• Photon Optics: Students should understand the failure of EM/Wave optics and in what situations photon optics is required to describe the behavior of light. Students should understand the photoelectric effect, and the concept of a “quanta” of light and it’s relation to the frequency of light. Students should understand the significance of probability distributions, wave-particle duality, and the double-slit interference experiment at low (1 photon at a time) light levels. (a,h, j, l)

Understanding and Describing Matter: Students should gain an understanding of basic materials science, quantum mechanics, and nanotechnology.

• Matter: Students should understand the difference between atoms and ions, molecules, polymers and crystals. They should be able to describe the energy states in each of the above forms of matter. They should understand the implications of particles as waves and the implications of matter waves for crystalline solids. They should understand the difference in macroscopic behavior and microscopic structure of conductors, insulators and semiconductors, and should be able to explain the process, and results, of quantum confinement. (a,h)

Light Matter Interaction: Students’ understanding of matter will serve as a basis for understanding light-matter interaction and optoelectronic devices such as LEDs, lasers, solar cells, and photodetectors.

• Light/Matter Interaction: Absorption and emission, including the difference between spontaneous and stimulated emission. Photodetectors, light-emitting diodes, and lasers. Interaction of light with bound and free electrons, the Drude model, and the concept of permittivity. (a, h)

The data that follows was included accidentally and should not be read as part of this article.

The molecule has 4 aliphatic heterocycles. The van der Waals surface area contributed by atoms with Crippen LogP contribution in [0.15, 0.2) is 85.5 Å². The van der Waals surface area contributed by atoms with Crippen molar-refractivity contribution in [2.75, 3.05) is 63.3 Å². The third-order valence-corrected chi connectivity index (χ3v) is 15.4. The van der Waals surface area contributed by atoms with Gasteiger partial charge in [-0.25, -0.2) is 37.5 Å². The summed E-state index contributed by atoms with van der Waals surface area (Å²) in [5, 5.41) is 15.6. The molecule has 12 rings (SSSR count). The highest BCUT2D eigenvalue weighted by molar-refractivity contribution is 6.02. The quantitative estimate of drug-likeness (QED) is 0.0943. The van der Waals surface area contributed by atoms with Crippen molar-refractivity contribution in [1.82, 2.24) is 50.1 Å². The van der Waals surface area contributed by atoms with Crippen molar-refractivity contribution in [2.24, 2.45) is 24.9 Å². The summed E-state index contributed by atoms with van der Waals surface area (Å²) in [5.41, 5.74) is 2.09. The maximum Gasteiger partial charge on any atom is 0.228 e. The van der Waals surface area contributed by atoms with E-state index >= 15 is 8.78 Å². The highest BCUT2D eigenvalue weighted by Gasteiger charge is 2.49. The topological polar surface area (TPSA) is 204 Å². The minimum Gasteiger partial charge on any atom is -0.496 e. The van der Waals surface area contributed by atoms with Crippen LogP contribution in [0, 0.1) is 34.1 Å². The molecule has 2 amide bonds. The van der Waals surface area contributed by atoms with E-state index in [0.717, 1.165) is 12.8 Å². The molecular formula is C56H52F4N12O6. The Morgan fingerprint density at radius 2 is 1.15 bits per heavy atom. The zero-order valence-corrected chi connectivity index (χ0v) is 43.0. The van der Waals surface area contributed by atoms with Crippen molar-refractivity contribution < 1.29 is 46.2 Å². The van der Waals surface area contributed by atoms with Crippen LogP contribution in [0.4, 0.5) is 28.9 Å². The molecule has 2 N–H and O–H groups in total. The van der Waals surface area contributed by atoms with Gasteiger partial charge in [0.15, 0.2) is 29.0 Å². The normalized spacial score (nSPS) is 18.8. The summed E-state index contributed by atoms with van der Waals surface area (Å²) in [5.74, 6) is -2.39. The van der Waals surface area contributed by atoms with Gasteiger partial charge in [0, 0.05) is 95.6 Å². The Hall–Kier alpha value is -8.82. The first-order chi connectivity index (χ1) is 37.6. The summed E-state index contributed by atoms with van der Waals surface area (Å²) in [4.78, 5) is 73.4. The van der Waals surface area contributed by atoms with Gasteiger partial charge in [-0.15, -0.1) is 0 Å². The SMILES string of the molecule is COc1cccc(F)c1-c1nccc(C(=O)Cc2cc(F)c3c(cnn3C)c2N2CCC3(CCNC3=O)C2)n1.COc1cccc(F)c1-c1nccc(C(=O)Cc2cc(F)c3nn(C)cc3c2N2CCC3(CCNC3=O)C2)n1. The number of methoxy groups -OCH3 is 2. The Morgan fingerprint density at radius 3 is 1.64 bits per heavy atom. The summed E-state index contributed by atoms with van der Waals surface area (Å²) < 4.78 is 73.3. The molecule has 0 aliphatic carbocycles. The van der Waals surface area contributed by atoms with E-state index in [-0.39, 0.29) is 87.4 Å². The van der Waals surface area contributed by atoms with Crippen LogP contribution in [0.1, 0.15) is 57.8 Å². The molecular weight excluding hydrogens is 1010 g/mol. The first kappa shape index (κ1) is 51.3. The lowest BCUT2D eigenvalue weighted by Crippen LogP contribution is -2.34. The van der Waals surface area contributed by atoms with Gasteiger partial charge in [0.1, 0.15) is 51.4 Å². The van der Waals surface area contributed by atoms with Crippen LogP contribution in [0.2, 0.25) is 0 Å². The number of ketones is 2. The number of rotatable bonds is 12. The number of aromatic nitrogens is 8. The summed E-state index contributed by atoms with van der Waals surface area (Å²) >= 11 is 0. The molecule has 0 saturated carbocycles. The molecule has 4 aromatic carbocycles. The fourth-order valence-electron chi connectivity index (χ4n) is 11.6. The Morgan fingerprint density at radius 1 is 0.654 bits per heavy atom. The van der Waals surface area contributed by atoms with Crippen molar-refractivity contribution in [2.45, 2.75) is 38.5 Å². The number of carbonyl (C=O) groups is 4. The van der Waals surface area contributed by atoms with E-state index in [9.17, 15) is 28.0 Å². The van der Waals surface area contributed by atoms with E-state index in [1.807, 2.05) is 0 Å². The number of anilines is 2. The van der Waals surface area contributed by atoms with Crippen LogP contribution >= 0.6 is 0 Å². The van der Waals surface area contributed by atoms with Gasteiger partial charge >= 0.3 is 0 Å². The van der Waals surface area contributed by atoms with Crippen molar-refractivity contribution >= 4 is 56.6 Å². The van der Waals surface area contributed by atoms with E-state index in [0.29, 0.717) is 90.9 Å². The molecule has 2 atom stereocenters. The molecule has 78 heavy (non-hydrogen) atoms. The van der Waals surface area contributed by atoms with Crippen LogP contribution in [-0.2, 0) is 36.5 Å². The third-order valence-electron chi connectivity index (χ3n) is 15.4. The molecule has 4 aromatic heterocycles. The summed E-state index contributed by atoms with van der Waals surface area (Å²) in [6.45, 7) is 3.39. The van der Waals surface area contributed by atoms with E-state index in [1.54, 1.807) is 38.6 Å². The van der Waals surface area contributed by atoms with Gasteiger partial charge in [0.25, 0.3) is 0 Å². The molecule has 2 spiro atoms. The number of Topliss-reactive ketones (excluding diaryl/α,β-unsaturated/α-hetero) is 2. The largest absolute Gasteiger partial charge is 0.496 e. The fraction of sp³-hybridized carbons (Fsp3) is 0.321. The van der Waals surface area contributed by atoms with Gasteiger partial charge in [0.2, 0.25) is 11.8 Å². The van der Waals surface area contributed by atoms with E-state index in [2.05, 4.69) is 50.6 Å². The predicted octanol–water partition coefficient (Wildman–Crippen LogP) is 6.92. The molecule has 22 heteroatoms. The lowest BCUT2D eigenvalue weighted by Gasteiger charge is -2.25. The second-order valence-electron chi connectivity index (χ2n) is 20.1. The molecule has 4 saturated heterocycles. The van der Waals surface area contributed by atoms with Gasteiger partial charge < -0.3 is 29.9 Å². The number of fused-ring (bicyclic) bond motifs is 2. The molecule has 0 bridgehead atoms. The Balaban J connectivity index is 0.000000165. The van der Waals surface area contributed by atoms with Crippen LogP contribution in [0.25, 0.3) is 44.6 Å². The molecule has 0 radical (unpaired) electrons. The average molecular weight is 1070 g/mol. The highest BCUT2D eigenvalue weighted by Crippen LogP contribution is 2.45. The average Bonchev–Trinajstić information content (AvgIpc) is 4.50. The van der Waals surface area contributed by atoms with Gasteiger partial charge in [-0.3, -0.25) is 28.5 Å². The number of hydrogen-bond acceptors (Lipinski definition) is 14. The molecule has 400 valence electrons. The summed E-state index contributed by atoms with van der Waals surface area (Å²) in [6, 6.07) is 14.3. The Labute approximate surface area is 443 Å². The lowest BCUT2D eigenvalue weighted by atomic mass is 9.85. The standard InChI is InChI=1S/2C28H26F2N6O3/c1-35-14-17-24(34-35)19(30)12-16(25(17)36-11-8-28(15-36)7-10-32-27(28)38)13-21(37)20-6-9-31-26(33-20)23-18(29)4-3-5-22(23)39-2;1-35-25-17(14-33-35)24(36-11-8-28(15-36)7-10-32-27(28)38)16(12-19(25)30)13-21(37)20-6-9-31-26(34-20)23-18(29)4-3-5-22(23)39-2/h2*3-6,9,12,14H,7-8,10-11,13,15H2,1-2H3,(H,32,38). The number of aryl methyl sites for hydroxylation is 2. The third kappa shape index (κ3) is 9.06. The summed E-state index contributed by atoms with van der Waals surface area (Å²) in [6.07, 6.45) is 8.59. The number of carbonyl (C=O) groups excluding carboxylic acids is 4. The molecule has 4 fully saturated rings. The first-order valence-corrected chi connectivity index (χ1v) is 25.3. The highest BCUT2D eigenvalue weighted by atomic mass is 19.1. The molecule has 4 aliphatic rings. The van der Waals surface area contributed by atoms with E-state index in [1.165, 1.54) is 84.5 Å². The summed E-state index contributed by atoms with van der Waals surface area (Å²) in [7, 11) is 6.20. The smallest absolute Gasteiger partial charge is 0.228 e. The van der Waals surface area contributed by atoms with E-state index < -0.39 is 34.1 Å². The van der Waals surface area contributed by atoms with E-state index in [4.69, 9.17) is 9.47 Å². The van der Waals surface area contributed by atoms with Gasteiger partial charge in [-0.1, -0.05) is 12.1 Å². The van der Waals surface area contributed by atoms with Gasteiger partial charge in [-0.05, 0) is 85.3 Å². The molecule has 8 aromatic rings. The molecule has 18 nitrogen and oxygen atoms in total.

Applications: Students will use the knowledge gained to this point in the course to understand the optical and opto-electronic underpinnings of a wide range of modern technologies.

• Optical Communication: Fibers and fiber optics, VCSELs and high-speed photodetectors, amplifiers, time- and frequency domain multiplexing, dispersion in fibers, and eye-diagrams. Students should understand the basic forms of communication networks, and should be exposed to the concept of quantum communication. (h, i, j)

• In the final weeks of the course, following the second mid-term students will learn about:

• Special Topics in Engineering: The students will be exposed to specific areas of optical engineering, either by means of lectures from the course instructor, or preferably from researchers (faculty, research professors, or post-docs and graduate students) on the UIUC campus involved in cutting edge optics research. These topics could include, but are not limited to: metamaterials and plasmonics, medical optics and biophotonics, new sources of light suchs as plasmonics lasers, quantum cascade lasers and single photon sources, light for energy applications such as solar power and solid state lighting. (j)

• The students’ final project will be in the form of individual presentations made to the class, focused on a current exciting field of optics research. (g,h,j,k,m)

Laboratory Experience

• Students will learn how to set up an experiment and collect meaningful results from their set-up. (b,c,d,e)

• Students should be familiar with the process of experimental data collection, and the proper recording and maintenance of data in laboratory notebooks. (b,d,e)

• Students should be able to analyze data, explaining whether the data supports or disproves an initial hypothesis, and should have an understanding of the role of uncertainty in science. (b, d, k, l, m)

•Programming: Students will be familiar in the basics of the graphical programming language Labview. (c)

• Students should be exposed to, and gain experience with, different forms of technical communication, including: oral presentations, product brochures, academic manuscripts or journal articles, technical journalism, and position papers. (d,g,h,i,j,k)

Last updated

5/22/2013by Daniel M. Wasserman